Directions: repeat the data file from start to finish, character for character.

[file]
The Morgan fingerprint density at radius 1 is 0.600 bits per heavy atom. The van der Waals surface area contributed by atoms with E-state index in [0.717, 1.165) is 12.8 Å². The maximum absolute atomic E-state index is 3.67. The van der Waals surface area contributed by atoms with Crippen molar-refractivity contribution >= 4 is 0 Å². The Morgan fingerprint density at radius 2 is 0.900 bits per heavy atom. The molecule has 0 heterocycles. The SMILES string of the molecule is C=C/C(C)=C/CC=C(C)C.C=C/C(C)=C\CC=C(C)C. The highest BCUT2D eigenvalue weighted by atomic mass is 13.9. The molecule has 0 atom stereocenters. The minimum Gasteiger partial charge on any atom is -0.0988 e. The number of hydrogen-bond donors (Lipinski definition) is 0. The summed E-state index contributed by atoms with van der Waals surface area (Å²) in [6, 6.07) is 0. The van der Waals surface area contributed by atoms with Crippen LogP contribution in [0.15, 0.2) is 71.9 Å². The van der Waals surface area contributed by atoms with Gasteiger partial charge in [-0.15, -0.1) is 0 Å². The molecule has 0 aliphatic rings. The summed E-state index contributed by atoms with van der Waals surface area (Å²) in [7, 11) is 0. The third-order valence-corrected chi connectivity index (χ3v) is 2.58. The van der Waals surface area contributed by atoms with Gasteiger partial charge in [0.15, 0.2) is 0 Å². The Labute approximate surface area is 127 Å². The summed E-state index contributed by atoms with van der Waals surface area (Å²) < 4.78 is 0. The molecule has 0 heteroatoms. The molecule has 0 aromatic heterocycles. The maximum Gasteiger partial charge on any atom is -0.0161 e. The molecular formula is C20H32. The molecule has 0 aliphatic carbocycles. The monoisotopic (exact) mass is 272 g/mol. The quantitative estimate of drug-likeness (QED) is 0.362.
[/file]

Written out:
The Morgan fingerprint density at radius 1 is 0.600 bits per heavy atom. The van der Waals surface area contributed by atoms with E-state index in [0.717, 1.165) is 12.8 Å². The maximum absolute atomic E-state index is 3.67. The van der Waals surface area contributed by atoms with Crippen molar-refractivity contribution >= 4 is 0 Å². The Morgan fingerprint density at radius 2 is 0.900 bits per heavy atom. The molecule has 0 heterocycles. The SMILES string of the molecule is C=C/C(C)=C/CC=C(C)C.C=C/C(C)=C\CC=C(C)C. The highest BCUT2D eigenvalue weighted by atomic mass is 13.9. The molecule has 0 atom stereocenters. The minimum Gasteiger partial charge on any atom is -0.0988 e. The number of hydrogen-bond donors (Lipinski definition) is 0. The summed E-state index contributed by atoms with van der Waals surface area (Å²) in [6, 6.07) is 0. The van der Waals surface area contributed by atoms with Crippen LogP contribution in [0.15, 0.2) is 71.9 Å². The van der Waals surface area contributed by atoms with Gasteiger partial charge in [-0.15, -0.1) is 0 Å². The molecule has 0 aliphatic rings. The summed E-state index contributed by atoms with van der Waals surface area (Å²) in [7, 11) is 0. The third-order valence-corrected chi connectivity index (χ3v) is 2.58. The van der Waals surface area contributed by atoms with Gasteiger partial charge in [0.15, 0.2) is 0 Å². The Labute approximate surface area is 127 Å². The summed E-state index contributed by atoms with van der Waals surface area (Å²) < 4.78 is 0. The molecule has 0 heteroatoms. The molecule has 0 aromatic heterocycles. The maximum Gasteiger partial charge on any atom is -0.0161 e. The molecular formula is C20H32. The molecule has 0 aliphatic carbocycles. The monoisotopic (exact) mass is 272 g/mol. The quantitative estimate of drug-likeness (QED) is 0.362.